With the launch of the iPad (see Kirk's post on the subject), further fuel has been added to the ongoing discussion about digital comics. While I find the topic of various platforms and distribution models to be an interesting one, it remains somewhat theoretical for me and the many other people who live outside North America and don't have the same purchasing options.
On the other hand, most of the talk about a large digital market for comics centers more on what it might one day become than what it is right now, and that seems to be true regardless of geography. For instance, Marvel Digital Comics Unlimited, Marvel's most ambitious foray into digital comics to date, seems to be viewed by many as a sad product of backwards thinking, a sort of dead end transitional species in the evolution of the digital market place. I will agree that the kind of web-based platform that Marvel provides may not be the future, but I will say that it is a service that does fill a role in the here and now. For all its drawbacks, it offers a truly universal portal into the archives of some of the world's most beloved comic books.
What is Marvel Digital Comics Unlimited?
Marvel Digital Comics Unlimited was launched in November of 2007 as the latest, and most ambitious, in a line of various Marvel digital initiatives. The service is subscription-based and its extensive library currently offers over 5,000 comics. In order to access the comics in the database, the user has to be connected to the Internet as none of the content is available for download. While many readers would love to have the option of owning digital copies of their favorite comics, this kind of web platform means that there is no special application to download and that the content can be accessed from virtually any computer.
This brings me to the matter of the price. With the cost of comics going up, Marvel's digital service actually offers good value for money. If you just want to try it out, there's a monthly subscription for $9.99 that can be canceled at any time and an annual subscription for $59.88, which corresponds to just $4.99 per month. The monthly rate is a little steep, but the annual subscription is a pretty nice deal. Of course, if you just want to go for a test drive, there are freely available comics to choose from.
Who is it for?
If you're looking to get into a book you're not currently reading, and need background information that the latest trade simply won't cover, you can find most of what you need here. Issues seem to be added a few months after they've been collected in trade, but aside from the most recent issues, a substantial portion of the comics published in the last ten years are in the system. To take one example, admittedly not at random, the entire second volume of Daredevil is available, from the first issue in 1998 to issue #116 which came out less than a year ago, and the same is true of many long-running series.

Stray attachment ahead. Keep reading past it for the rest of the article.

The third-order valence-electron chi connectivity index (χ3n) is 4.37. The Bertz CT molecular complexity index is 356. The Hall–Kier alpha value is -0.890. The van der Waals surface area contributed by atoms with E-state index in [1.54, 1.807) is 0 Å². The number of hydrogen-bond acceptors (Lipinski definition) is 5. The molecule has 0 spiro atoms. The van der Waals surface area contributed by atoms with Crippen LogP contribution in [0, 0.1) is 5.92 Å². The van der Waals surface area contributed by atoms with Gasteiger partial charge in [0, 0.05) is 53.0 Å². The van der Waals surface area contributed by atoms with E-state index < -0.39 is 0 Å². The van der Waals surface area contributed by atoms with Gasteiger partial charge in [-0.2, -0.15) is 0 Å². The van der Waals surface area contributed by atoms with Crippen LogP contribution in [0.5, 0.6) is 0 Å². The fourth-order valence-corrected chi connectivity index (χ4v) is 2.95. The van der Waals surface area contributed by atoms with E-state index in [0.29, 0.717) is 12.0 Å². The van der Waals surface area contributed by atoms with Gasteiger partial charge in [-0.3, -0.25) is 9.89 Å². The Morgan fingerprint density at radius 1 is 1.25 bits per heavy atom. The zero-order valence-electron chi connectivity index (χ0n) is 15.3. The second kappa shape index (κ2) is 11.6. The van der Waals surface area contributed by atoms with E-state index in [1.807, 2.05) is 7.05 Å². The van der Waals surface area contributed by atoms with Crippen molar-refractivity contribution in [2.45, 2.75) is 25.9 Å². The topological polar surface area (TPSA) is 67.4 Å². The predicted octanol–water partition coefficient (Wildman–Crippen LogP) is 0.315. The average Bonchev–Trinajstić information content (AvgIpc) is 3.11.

If you're a fan of the old stuff and don't feel like paying for the expensive Marvel Masterworks volumes in order to be able to enjoy older issues. As a general rule, the eras best covered are the last decade and the issues from the sixties and early seventies. Also, other popular runs of series which have been collected in print are available as well. If an issue has been collected and reprinted at any time, the odds are good that you'll be able to find it.
For those who aren't sure about picking up a particular trade and feel okay about waiting a few months, reading the first issue online when it appears in Marvel's digital archives is a good way to sample it.
No, I'm not joking. The ability to zoom in close, and selectively magnify word balloons does offer something that the paper version doesn't in terms of accessibility.
Who may want to pass?
For those who buy a dozen or more comics a week and have been doing so for years, Marvel Digital Comics Unlimited has little to offer. Many people in this category probably either own everything they need to or might pass on the digital experience in favor of the "real deal" for other reasons.
For those who like their comics hot off the press, the several months it takes for an issue to appear in the system clearly won't cut it. While you'll find many books printed in the last year, there is a delay even compared to when the trades come out. This is fine for the casual consumer of the genre, but hardly for those who like to discuss comics with their friends or online before the ink even has a chance to dry.
Fans of the 90's
The collections in the Marvel Digital archives correspond mostly to issues which have already been collected in print. As mentioned before, this usually translates into the really old stuff, or most things from the last decade. Exceptions are the classic runs of certain books, but many readers who are fan of that particular character or creator might already own those collections in print. If you're looking for an issue you suspect Marvel would rather pretend never saw print, you're going to have to look elsewhere.